Andrea Funk

By: Andrea Funk on April 27th, 2020

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Five Details That Make a T-shirt Quilt Look Amazing

T-shirt Quilt Details

T-shirt quilts on the internetOn the Internet, there are millions of photographs of T-shirt quilts. Since you have landed here, you’ve probably seen some of them yourself. 

To help you understand what you are looking at, we have broken down 5 details that are important to look for. Once you have these figured out, you will know what to look for based on what is important to you. 

Look at lots of pictures and pick out the little details that set an amazing T-shirt quilt apart from an ordinary or awful quilt.

Here are 5 details to look for in a T-shirt quilt:

1. The blocks fit the designs on the T-shirts.

Compare pr to tc circledLook carefully at each block on a T-shirt quilt – do the blocks fit the designs from the T-shirt?

If part of a design is cut off or if a small design is floating around in a block that is way too large, these are a detail that takes away from the look of a quilt.

In the photo to the right, there are two quilts made with the exact same T-shirts. The blanket on the left was made by Project Repat with a traditional style design. The quilt on the right was made by Too Cool T-shirt Quilts. What's the difference? Here's a point-by-point comparison of the two. 

In the Project Repat blanket on the left in the photo here, more blocks are cut wrong than right!  The 10 blocks circled in white are blocks with images were cropped-off. The 3 blocks circled in green had too much blank space around the logo. The 2 blocks with the yellow X's are blank. Yet they left two graphics off the blanket all together.

Let's look closer at just one block - the block from the motorcycle T-shirt. The first photo here is of what the original T-shirt looked like. It says, "Motorcycle Classics." The next image is that same T-shirt used in a Project Repat blanket. Now it just says, "Classics." And part of the bike has been cropped off. The third image here is from a Too Cool T-shirt quilt made with the exact same T-shirts. Here, the design is seen in its entirety. 

Ask yourself, which one would you rather have?

motorcycle T-shirt repat cut motocyleTC cut Motorcycle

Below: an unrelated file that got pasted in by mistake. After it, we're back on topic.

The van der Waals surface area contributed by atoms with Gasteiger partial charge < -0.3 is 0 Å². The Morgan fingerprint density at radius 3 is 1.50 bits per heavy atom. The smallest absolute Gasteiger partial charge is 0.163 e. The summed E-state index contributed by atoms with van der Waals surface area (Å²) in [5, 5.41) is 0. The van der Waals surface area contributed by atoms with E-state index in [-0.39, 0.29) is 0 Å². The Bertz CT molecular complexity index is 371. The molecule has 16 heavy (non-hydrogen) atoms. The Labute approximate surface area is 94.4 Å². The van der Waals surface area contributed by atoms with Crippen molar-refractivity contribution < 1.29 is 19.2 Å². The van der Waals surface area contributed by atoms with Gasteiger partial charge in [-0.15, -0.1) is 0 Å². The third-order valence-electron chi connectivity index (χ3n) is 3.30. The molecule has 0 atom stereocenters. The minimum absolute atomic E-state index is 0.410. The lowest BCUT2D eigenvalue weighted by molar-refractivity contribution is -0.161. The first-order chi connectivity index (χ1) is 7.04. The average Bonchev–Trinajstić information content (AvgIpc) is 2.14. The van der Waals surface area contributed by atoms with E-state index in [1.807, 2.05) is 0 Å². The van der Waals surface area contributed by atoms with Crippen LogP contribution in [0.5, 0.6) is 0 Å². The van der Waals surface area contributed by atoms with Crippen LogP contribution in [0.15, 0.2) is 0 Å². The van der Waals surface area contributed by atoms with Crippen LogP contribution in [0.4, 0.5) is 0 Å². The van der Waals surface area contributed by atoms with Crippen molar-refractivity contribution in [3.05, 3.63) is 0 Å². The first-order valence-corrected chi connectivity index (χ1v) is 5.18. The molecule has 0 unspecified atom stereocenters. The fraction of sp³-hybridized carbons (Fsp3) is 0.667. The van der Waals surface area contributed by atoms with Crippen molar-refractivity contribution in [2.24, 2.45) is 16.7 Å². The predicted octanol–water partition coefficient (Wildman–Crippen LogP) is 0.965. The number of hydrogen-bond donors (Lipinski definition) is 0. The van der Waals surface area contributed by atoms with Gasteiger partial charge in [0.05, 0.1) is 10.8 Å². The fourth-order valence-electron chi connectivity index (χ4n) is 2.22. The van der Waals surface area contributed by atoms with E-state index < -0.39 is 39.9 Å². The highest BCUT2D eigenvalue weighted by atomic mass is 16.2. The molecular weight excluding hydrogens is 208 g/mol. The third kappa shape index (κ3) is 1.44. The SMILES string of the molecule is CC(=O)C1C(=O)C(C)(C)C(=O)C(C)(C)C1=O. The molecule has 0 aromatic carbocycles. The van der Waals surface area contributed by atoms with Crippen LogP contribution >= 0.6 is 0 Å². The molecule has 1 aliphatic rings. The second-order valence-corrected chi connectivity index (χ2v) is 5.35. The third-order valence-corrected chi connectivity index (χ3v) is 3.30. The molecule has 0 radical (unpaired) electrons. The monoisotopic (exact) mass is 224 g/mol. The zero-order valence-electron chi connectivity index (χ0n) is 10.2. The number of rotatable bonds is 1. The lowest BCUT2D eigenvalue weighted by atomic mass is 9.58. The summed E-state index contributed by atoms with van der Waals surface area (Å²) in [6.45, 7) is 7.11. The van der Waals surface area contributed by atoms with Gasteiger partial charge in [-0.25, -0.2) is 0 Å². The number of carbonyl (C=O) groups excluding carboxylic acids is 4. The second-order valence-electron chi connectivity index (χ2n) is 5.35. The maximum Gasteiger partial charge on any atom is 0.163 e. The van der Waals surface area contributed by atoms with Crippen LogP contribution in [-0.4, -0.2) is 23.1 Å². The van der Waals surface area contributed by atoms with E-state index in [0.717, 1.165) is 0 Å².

So, 1/4 of the blocks were cut to fit the design on the T-shirt. The remaining blocks were cut to fit the standard block size. The block size chosen for a particular T-shirt needs to fit the design. A T-shirt quilt made with one block size just doesn't cut it.

Read more about the different style T-shirt quilts here. 

2. All the graphics are centered on the blocks.

Are the designs centered on the block?  For example, if there is 3” of space on one side of the design and 1” on the other side, the design has been cut off-center. This might seem like a small detail, but it’s little details like this that should be looked at when considering a T-shirt quilt maker.

Here's an example.

In the block on the left, the design is cut off center from left to right. It was also cut on an angle. It's not a huge difference. But it is not as nice as it could have been. It might not matter to you. But if it does, study photos of T-shirts quilts with this detail in mind. 

block cut crooked

To learn more about having a quilt made from your T-shirts, download our free T-shirt Quilt Buyer's Guide. 
It's a great place to learn about the different styles and quality of T-shirt quilt.

T-shirt Quilt Buying Guide

3.  No graphic is cropped off.

You should have the entire design on your T-shirt in your quilt. Don’t accept an explanation of:

“If the design on your T-shirt does not fit into our standard block size, it will be cut off.”

This is one of those details that will standout and look poor.  And you should not accept having your designs cut off!